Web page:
Despite these hard times, Jackie had many advantages and opportunities in life. She took classical ballet lessons in the old Metropolitan Opera House. She began taking lessons in French. In 1942, when Jackie was about to turn thirteen, her mother married a businessman named Hugh Auchincloss who had children from previous marriages. Besides her younger sister, Lee, Jackie now had two stepbrothers, Yusha and Tommy, and a stepsister, Nina.
In June 1947, Jackie graduated from Miss Porter’s School, a boarding school for girls in Connecticut. She continued her education at Vassar College in New York, where she studied history, literature, art, and French. Jackie spent her junior year studying abroad in Paris, France. She lived with the de Renty family at 76 Avenue Mozart. Madame de Renty had two daughters, Claude and Ghislaine, and one four-year-old son, Christian. Jackie later wrote about her experience:
“I loved it more than any year of my life. Being away from home gave me a chance to look at myself with a jaundiced eye. I learned not to be ashamed of a real hunger for knowledge, something I had always tried to hide, and I came home glad to start in here again but with a love for Europe that I am afraid will never leave me.”
She returned to the United States to finish up her last year of college, transferring from Vassar College to The George Washington University because she preferred being in the city and close to her family.
Jacqueline Bouvier: The Inquiring Photographer
Jacqueline started her first job in the fall of 1951 as the “Inquiring Camera Girl” for the Washington Times-Herald newspaper. Roving around the city, she took pictures of people she encountered, asked them questions on the issues of the day, and wove their answers into her newspaper column. Among those she interviewed for her column was Richard M. Nixon. She also covered the first inauguration of Dwight D. Eisenhower and the coronation of Queen Elizabeth II.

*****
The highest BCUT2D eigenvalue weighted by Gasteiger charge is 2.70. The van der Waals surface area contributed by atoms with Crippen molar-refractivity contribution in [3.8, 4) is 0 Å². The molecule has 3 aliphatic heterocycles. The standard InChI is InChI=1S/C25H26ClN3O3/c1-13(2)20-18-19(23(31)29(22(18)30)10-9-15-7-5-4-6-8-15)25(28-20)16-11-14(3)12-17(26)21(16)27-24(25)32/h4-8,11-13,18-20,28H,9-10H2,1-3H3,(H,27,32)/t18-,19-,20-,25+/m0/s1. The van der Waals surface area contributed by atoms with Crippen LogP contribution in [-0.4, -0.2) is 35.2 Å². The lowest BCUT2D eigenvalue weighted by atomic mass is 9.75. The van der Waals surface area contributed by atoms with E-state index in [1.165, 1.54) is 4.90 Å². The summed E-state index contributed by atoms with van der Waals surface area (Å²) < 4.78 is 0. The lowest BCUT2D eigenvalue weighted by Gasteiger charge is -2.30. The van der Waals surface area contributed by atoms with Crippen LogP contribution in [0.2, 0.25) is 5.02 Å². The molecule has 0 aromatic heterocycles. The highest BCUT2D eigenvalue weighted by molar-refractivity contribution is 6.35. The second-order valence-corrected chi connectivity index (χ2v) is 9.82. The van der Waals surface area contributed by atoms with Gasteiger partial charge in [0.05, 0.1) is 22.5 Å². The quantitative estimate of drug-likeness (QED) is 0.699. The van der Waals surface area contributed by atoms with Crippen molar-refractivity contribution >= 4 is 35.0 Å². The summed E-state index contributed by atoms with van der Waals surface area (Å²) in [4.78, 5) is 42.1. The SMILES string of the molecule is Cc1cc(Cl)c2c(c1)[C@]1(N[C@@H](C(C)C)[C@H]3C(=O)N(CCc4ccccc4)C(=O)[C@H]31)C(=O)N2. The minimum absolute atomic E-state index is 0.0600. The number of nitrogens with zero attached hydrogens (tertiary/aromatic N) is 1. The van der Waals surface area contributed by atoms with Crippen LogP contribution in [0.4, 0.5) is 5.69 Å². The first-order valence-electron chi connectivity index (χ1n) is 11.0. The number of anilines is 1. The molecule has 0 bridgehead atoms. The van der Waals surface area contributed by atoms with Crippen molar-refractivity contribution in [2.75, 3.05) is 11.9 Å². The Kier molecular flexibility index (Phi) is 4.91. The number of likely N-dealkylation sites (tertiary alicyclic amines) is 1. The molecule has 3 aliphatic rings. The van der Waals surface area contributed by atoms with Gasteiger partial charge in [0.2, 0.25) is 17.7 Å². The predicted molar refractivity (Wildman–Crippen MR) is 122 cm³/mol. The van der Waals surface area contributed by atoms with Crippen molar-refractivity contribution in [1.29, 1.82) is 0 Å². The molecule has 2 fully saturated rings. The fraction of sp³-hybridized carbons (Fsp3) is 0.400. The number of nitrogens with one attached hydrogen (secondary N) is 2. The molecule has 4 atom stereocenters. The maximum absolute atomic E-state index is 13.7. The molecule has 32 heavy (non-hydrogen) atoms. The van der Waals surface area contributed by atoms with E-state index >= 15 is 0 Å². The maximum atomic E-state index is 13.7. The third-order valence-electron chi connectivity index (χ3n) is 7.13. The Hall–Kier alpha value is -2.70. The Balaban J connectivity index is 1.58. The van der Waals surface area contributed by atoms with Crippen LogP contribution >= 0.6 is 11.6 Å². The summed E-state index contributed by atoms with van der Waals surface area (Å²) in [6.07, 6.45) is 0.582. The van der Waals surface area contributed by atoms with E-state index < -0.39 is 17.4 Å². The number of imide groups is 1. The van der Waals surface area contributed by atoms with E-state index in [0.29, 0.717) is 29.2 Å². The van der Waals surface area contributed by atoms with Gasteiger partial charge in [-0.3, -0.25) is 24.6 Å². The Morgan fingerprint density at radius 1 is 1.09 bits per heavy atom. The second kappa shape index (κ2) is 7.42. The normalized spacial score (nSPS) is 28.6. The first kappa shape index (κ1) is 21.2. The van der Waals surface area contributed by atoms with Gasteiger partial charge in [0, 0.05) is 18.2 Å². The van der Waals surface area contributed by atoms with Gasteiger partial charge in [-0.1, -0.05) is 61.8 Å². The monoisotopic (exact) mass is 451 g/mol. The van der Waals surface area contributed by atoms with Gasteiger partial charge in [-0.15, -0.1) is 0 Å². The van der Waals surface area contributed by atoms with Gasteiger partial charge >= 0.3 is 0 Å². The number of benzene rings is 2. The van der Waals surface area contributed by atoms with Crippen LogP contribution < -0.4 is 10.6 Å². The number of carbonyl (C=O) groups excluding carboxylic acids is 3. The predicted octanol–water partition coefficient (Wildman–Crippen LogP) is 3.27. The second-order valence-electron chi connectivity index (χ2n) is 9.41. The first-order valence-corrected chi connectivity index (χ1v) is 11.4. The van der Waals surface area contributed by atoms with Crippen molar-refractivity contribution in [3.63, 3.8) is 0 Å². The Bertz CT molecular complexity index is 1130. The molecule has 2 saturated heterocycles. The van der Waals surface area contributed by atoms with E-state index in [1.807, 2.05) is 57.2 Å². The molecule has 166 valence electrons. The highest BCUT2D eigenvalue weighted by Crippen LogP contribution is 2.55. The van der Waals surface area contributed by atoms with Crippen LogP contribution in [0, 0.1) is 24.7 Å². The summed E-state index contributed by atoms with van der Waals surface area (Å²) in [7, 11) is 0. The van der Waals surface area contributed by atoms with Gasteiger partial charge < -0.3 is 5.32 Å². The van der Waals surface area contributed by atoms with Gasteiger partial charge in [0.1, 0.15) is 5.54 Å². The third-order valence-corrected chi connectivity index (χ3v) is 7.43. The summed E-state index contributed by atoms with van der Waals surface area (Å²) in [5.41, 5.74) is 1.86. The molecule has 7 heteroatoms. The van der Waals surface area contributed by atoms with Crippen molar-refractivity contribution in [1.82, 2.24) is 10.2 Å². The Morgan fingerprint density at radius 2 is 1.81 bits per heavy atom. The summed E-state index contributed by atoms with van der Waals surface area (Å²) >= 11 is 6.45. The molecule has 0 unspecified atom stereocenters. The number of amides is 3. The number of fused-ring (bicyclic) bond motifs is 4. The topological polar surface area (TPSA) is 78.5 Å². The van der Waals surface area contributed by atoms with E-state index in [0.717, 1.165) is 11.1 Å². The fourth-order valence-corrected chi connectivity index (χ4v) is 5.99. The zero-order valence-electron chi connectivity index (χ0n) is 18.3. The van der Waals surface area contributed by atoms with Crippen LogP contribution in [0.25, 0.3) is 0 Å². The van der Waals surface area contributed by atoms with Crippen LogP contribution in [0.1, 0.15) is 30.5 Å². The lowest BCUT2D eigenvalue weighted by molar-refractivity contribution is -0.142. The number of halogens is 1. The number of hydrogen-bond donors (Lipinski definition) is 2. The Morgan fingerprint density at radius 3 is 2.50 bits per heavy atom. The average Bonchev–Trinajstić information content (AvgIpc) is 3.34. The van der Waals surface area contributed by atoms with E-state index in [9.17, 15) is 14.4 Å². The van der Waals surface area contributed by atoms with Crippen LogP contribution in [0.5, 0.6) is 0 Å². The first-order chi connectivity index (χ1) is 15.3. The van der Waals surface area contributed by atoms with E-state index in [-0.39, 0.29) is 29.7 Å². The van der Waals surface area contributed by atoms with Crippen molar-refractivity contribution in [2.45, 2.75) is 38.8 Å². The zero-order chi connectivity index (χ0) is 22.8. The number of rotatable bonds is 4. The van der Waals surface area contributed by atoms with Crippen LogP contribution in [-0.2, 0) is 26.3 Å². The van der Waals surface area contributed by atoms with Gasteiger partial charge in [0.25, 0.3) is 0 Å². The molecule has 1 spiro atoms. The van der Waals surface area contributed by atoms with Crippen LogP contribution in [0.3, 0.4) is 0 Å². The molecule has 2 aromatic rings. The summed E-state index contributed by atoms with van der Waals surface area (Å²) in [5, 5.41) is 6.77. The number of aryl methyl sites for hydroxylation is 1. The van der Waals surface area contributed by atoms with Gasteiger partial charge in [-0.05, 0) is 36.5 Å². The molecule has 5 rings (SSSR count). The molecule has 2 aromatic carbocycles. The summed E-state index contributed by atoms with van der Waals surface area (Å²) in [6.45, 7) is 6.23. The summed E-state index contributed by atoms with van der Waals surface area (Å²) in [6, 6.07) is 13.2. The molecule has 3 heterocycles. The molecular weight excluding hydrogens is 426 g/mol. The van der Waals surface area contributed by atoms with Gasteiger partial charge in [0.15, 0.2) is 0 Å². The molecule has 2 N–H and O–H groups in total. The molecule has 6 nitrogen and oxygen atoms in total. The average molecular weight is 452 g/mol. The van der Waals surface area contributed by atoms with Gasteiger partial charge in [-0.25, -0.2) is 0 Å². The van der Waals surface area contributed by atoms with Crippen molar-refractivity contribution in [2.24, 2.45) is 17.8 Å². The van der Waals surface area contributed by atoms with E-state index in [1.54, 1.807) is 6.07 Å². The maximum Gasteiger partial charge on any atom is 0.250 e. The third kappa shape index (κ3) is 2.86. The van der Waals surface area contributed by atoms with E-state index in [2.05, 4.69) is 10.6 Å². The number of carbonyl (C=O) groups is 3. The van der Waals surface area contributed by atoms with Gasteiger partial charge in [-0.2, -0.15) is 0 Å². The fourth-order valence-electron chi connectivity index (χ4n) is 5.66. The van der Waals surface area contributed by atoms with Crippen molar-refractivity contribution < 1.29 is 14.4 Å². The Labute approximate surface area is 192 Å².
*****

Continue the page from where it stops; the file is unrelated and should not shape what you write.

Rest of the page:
During this time, Jacqueline met John F. Kennedy, who was a congressman and soon to be elected a Senator from Massachusetts. On September 12, 1953, they married at St. Mary’s Church in Newport, Rhode Island. After their honeymoon in Mexico, the Kennedys returned to Washington D.C. Early on in their marriage, Senator Kennedy suffered crippling pain in his back from football and wartime injuries and had two operations. While recovering from surgery, Mrs. Kennedy encouraged him to write a book about several U.S. senators who had risked their careers to fight for the things they believed in. The book, called Profiles in Courage, was awarded the Pulitzer Prize for biography in 1957. That same year, the Kennedys’ first child, Caroline, was born.
In January 1960, Senator John F. Kennedy announced his candidacy for the presidency of the United States. He began traveling all around the country and Jacqueline often accompanied him. During the campaign, she learned that she was pregnant and her doctors instructed her to remain at home. From there, she answered hundreds of campaign letters, taped TV commercials, gave interviews, and wrote a weekly newspaper column, Campaign Wife, which was distributed across the country. On November 8, 1960, John F. Kennedy beat Republican Richard M. Nixon in a very close race. Two and-a-half weeks later, Mrs. Kennedy gave birth to their second child, John Fitzgerald Kennedy, Jr. More at